DAICHI MISHIMA, Nikkei staff writer
TOKYO — Banks across Japan, the U.S. and Europe are staring down potentially big losses from their Russian operations, as sanctions and an exodus of global companies dim the prospects of recouping a combined $150 billion in debt owed by the country and businesses.
“Our loans in Russia essentially are in default,” said an executive at one of Japan’s megabanks.
The company that built the new Nord Stream 2 gas pipeline connecting Germany and Russia is considering filing for insolvency, Reuters reported. Though construction has been completed, Germany said it will not certify the project for commercial operations.
Financing agreements for such projects often include a force majeure clause, granting temporary relief in extraordinary circumstances like war or economic sanctions. This means debtors rarely default as long as their projects remain in operation. But the projects themselves could fail if countries like the U.S. or Japan impose new Russia sanctions that interfere with their services.
In addition to the three Japanese megabanks — Mitsubishi UFJ Financial Group, Sumitomo Mitsui Financial Group and Mizuho Financial Group — the state-run Japan Bank for International Cooperation also provides financing for projects in Russia. They were involved in the Nord Stream 1 pipeline in the past. The Amur Gas Chemical Complex, slated for completion in the Russian Far East during 2024, is also believed to be partly Japanese-financed.
Neither of these projects has been targeted by sanctions so far. But their revenue could dry up if core participants withdraw. Exxon Mobil and Shell have said they will exit the Sakhalin-1 and Sakhalin-2 oil and gas projects, respectively, in Russia.
European banks are the largest lenders to Russia, according to the Bank for International Settlements. France topped the list with $32.6 billion in outstanding claims as of the end of September, followed by Italy with $30.9 billion. Austria had $22.7 billion in claims. By institution, Russia represents 9% of groupwide exposure at Austria’s Raiffeisen Bank International, as well as 1.7% for France’s Societe Generale and 1.6% of Italy’s UniCredit.
The U.S. holds another $25.3 billion in Russian debt, while Japan’s total comes to $11.5 billion. Citigroup said Monday that it has nearly $10 billion in exposure to Russia, including financing, securities and deposits.
UniCredit earns more in Russia than any other foreign financial institution, with $2.4 billion in recent profits there, according to QUICK-FactSet data. Russia is a major market for the bank, which has nearly 100 ATMs in the Moscow area.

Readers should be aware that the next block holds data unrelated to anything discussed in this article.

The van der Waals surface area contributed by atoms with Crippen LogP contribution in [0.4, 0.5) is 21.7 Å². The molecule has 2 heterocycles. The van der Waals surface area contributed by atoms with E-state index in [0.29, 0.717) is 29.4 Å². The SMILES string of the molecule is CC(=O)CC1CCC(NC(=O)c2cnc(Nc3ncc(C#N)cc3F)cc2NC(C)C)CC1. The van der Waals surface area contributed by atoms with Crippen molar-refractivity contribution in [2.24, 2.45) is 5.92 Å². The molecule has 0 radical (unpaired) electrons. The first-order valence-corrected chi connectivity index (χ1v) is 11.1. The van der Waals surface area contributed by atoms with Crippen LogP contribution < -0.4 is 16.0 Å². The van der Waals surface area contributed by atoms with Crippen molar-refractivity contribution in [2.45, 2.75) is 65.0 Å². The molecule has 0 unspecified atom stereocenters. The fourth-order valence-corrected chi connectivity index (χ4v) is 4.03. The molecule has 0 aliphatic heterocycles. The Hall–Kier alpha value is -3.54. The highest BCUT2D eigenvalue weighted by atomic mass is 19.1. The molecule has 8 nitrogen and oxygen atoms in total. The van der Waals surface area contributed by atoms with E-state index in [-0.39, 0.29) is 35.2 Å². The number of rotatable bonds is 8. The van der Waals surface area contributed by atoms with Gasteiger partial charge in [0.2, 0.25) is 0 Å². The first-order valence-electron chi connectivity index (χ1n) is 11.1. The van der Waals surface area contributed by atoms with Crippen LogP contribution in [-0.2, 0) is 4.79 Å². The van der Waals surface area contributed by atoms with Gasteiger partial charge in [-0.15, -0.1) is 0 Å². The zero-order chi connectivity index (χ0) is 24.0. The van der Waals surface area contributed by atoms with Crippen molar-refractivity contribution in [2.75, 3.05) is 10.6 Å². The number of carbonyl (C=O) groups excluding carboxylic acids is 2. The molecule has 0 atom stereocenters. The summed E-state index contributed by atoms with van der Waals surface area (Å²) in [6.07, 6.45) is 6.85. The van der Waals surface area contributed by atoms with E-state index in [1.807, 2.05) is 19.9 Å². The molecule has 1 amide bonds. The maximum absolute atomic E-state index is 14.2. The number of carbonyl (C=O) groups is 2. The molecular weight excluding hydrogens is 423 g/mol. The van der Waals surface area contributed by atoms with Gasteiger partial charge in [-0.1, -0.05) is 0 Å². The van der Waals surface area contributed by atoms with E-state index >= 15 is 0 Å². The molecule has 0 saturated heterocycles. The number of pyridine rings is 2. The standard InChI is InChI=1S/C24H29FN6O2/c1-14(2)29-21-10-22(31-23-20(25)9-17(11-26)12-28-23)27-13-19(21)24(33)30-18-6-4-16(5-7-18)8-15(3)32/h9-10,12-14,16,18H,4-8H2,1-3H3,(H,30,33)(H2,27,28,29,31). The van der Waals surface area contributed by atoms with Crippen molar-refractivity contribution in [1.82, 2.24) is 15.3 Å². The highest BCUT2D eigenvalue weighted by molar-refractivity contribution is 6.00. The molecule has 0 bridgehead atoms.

Of the Japanese groups, Mitsubishi UFJ logged the highest Russian profits at $190.2 million, followed by Mizuho at $120.5 million, with Sumitomo Mitsui well behind at $24.5 million.
The trio’s outstanding loans to Russia have plunged since Moscow’s 2014 annexation of Crimea, which spurred Western European banks to curtail financing there. The tally has fallen to 539.1 billion yen ($4.69 billion) from 1.6 trillion yen in March 2014.
But 500 billion yen is still equivalent to more than 20% of the megabanks’ expected net profit for the fiscal year ending this month. While this will not necessarily all need to be written off, the banks do need to set aside reserves for potential losses if borrowers’ credit ratings fall too far.
The lending environment is rapidly worsening. S&P Global on Friday lowered its rating on Russian foreign-currency sovereign debt from BBB- to BB+, or junk status. Moody’s Investors Service has put its ratings of Russian debt on review for a possible downgrade.
Though a country’s finances are not directly linked to the health of its companies, Russia’s rising country risk — particularly the exclusion of major banks from the SWIFT global payments network — puts some debt at higher risk of default.
A Japanese megabank executive signaled that new financing in the country essentially is being frozen.
“We can’t send more funding to Russia now,” the executive said.
The Japan Bank for International Cooperation, which has invested in Russia’s energy sector alongside private-sector institutions, says it is gathering information in response to media reports. Europe and Japan rely on imports of Russian liquefied natural gas and crude oil, which could present another source of risk for earnings of Japanese companies if energy prices surge.